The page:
Zimbabwe’s mineral production in 2012 was lower than in previous years, with gold the only major mineral to post significant growth.
According to latest figures from the Chamber of Mines, mineral production excluding the December figure for coal was US$1,86 billion, which was lower than the US$2,01 billion reported in 2011.
Analysts say even if the December coal production were to be added, it would not result in any significant change as average monthly production for the mineral was at US$7,5 million.
Gold production in 2012 rose 18,94% to US$782,75 million from 2011 but at an output of 14 742,99 kg fell shy of a targeted 15 000kg. The major gold-producing mines reported record production for the year on the back of improved investment in exploration.
However, lower platinum production weighed down the mining industry’s overall performance. Platinum miners last year scaled down production owing to a sharp increase in costs largely attributed to the hike in mining licence fees and taxes which ballooned input costs against falling global prices. The white metal’s prices were weak due to a slowdown in the automotive industry.
Platinum production in Zimbabwe last year was 10 524kg, a decrease of 2,79% from 2011, and fell far short of a forecast 12 900kg. As a result, the value fell to US$464,51 million from US$538,27 million the previous year, a decline of 13,7%.
Economists have said the mining sector is the only sector with growth potential and to a lesser extent, agriculture and tourism.
The Finance ministry revised upwards the growth forecast for the mining and quarrying sector in 2012 to 16,7% from 15,9%, after increased investment in exploration and development, particularly in the gold sector.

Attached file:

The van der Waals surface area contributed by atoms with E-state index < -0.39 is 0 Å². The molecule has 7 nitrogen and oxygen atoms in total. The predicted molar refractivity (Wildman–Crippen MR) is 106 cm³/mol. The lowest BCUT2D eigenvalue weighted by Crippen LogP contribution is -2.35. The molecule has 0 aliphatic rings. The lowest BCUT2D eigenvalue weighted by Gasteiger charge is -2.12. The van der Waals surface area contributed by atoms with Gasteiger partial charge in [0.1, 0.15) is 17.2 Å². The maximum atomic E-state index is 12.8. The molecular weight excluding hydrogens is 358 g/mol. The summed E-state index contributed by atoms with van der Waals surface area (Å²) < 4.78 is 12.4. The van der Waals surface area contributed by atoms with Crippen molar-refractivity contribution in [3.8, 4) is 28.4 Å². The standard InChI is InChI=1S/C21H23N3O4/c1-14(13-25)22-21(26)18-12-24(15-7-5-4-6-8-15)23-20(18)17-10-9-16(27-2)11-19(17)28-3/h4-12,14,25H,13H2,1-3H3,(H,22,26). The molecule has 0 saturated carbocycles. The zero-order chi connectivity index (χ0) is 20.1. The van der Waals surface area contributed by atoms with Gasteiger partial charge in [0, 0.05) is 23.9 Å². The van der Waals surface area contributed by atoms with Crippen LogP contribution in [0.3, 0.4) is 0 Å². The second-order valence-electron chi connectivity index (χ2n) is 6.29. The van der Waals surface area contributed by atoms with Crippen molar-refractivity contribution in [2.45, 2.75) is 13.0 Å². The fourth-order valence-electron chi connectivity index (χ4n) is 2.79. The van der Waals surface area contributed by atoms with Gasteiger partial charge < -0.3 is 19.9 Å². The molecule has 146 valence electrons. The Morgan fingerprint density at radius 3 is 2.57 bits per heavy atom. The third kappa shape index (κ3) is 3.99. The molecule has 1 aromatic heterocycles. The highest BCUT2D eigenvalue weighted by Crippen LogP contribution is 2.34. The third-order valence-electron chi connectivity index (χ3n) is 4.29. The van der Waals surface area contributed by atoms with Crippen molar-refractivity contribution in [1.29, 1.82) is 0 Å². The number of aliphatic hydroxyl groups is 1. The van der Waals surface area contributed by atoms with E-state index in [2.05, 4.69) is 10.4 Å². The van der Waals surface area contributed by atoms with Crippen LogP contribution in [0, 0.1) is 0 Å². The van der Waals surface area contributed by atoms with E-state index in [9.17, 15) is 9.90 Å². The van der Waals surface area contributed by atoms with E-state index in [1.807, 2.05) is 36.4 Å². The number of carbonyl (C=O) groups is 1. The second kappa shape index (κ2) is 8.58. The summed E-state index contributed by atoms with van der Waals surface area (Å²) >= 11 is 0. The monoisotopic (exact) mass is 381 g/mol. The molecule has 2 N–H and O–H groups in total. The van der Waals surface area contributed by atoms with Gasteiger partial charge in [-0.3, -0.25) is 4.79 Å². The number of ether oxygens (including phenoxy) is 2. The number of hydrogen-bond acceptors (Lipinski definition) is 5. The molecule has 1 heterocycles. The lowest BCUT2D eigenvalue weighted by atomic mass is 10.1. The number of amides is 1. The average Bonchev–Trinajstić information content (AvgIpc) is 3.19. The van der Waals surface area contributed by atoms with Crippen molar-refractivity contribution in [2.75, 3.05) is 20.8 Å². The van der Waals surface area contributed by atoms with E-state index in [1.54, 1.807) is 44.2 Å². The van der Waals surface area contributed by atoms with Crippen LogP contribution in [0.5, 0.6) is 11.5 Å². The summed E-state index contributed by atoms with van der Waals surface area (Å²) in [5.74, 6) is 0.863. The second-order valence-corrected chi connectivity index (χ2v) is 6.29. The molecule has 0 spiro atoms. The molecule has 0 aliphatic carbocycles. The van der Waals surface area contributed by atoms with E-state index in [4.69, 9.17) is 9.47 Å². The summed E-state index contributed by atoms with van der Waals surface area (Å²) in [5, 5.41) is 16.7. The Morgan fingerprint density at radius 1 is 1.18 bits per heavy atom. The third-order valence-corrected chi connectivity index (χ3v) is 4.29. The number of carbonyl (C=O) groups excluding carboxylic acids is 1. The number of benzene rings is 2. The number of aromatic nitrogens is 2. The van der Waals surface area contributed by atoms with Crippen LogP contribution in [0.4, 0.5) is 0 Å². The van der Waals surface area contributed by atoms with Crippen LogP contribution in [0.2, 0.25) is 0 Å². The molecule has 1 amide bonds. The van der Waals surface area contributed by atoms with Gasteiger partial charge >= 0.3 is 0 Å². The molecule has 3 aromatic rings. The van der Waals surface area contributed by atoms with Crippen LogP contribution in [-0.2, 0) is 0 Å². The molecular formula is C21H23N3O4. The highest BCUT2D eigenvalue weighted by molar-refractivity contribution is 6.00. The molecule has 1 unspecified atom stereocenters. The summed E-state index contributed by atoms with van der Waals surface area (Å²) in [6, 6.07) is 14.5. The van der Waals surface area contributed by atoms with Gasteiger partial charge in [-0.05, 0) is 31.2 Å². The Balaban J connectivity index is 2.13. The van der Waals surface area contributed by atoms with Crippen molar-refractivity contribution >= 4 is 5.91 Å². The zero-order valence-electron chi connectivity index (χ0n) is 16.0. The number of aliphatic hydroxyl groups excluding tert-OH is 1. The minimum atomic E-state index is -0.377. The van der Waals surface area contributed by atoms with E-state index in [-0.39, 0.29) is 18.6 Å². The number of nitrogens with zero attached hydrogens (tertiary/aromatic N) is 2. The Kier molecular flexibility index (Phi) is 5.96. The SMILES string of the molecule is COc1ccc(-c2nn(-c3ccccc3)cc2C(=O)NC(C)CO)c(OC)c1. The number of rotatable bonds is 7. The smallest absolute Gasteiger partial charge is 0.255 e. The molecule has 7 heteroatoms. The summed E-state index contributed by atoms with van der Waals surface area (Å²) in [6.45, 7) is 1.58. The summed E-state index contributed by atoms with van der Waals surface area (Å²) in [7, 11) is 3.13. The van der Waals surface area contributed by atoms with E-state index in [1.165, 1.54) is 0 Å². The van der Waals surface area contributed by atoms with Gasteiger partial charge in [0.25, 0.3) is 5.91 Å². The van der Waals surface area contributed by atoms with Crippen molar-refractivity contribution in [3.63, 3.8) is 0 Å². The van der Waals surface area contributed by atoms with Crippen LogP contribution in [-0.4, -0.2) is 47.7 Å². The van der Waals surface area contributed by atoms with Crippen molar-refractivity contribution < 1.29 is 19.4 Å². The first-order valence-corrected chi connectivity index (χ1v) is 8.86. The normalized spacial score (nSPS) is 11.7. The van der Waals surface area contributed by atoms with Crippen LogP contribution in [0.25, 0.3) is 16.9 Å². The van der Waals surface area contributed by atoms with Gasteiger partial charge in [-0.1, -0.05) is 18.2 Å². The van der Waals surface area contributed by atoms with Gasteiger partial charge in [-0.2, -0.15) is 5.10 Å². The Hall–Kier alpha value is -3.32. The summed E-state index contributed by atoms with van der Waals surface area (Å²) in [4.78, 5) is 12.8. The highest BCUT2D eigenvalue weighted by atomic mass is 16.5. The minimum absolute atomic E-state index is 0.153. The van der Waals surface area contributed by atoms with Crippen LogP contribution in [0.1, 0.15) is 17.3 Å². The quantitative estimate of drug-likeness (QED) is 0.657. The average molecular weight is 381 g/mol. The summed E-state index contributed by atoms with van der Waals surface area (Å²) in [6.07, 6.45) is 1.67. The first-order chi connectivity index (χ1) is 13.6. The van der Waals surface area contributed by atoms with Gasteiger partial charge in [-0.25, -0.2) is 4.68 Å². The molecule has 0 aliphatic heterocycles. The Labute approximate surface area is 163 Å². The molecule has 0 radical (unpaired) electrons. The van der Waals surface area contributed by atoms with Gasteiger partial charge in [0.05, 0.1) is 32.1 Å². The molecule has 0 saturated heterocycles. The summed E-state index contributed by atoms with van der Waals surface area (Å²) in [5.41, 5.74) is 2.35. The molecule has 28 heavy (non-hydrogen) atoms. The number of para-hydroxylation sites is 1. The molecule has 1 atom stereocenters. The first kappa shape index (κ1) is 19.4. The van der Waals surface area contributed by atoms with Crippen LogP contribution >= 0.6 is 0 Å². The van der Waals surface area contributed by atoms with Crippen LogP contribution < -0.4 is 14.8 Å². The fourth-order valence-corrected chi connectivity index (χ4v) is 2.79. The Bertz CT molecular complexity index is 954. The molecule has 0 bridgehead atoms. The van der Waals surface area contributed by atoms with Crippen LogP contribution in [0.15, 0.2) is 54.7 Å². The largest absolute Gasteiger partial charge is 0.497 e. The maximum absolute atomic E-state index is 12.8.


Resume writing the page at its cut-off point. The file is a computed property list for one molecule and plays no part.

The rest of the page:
Mining contributes 13% of the country’s gross domestic product (GDP), almost matching the 14% contributed by manufacturing. Analysts believe if key challenges facing mining such as inadequate capital and energy supply constraints are overcome, the sector can contribute as much as 18% to GDP by 2015 and well above 25% by 2020.
Markets analyst Tafadzwa Denya said due to short-term stresses, capacity for overall autonomous growth of the manufacturing sector was limited and credit was constrained for most sectors, but a large part of the mining sector could still attract foreign direct investment.
Denya said the driving power in the mining sector was subdued as the country was not able to take full advantage of the global boom in mining prices. High carbon ferrochrome production amounted to 137 534 tonnes at US$156,75 million, less than the targeted 155 000 tonnes.
Total raw chrome output was 408 475 tonnes at US$48, 96 million. Most of chrome mines are currently under care and maintenance owing to the low prices currently prevailing in the sector and the high operating costs.